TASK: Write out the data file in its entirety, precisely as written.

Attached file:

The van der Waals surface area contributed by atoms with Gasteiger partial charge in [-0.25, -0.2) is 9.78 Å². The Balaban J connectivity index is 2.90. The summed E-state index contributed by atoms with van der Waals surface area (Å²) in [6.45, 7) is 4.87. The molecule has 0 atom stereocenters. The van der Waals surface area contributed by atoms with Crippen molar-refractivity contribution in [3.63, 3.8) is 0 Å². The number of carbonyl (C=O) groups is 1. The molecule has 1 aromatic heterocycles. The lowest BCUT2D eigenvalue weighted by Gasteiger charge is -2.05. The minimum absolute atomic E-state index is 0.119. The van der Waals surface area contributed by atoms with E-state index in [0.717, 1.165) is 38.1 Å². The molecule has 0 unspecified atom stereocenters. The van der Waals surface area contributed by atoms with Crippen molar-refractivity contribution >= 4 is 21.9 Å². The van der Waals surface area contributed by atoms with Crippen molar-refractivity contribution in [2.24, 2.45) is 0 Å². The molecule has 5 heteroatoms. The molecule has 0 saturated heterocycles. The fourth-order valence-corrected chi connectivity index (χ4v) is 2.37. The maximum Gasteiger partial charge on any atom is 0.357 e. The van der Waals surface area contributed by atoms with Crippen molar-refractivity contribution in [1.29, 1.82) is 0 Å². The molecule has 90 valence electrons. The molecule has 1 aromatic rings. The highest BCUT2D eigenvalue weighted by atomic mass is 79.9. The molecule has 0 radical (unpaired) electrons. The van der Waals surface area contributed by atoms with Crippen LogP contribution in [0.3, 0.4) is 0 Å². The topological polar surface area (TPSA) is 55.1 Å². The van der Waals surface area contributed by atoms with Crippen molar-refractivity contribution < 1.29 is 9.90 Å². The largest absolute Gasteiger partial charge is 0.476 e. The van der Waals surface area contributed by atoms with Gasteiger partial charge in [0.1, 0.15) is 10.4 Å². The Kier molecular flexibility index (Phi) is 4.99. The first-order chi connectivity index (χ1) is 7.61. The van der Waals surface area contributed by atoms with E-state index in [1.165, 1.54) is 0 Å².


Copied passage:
The van der Waals surface area contributed by atoms with Gasteiger partial charge in [-0.25, -0.2) is 9.78 Å². The Balaban J connectivity index is 2.90. The summed E-state index contributed by atoms with van der Waals surface area (Å²) in [6.45, 7) is 4.87. The molecule has 0 atom stereocenters. The van der Waals surface area contributed by atoms with Crippen molar-refractivity contribution in [3.63, 3.8) is 0 Å². The number of carbonyl (C=O) groups is 1. The molecule has 1 aromatic heterocycles. The lowest BCUT2D eigenvalue weighted by Gasteiger charge is -2.05. The minimum absolute atomic E-state index is 0.119. The van der Waals surface area contributed by atoms with E-state index in [0.717, 1.165) is 38.1 Å². The molecule has 0 unspecified atom stereocenters. The van der Waals surface area contributed by atoms with Crippen molar-refractivity contribution >= 4 is 21.9 Å². The van der Waals surface area contributed by atoms with Crippen molar-refractivity contribution in [2.24, 2.45) is 0 Å². The molecule has 5 heteroatoms. The molecule has 0 saturated heterocycles. The fourth-order valence-corrected chi connectivity index (χ4v) is 2.37. The maximum Gasteiger partial charge on any atom is 0.357 e. The van der Waals surface area contributed by atoms with Crippen molar-refractivity contribution in [1.29, 1.82) is 0 Å². The molecule has 90 valence electrons. The molecule has 1 aromatic rings. The highest BCUT2D eigenvalue weighted by atomic mass is 79.9. The molecule has 0 radical (unpaired) electrons. The van der Waals surface area contributed by atoms with Crippen LogP contribution in [0.3, 0.4) is 0 Å². The topological polar surface area (TPSA) is 55.1 Å². The van der Waals surface area contributed by atoms with Crippen molar-refractivity contribution < 1.29 is 9.90 Å². The largest absolute Gasteiger partial charge is 0.476 e. The van der Waals surface area contributed by atoms with Gasteiger partial charge in [0.1, 0.15) is 10.4 Å². The Kier molecular flexibility index (Phi) is 4.99. The first-order chi connectivity index (χ1) is 7.61. The van der Waals surface area contributed by atoms with E-state index in [1.165, 1.54) is 0 Å².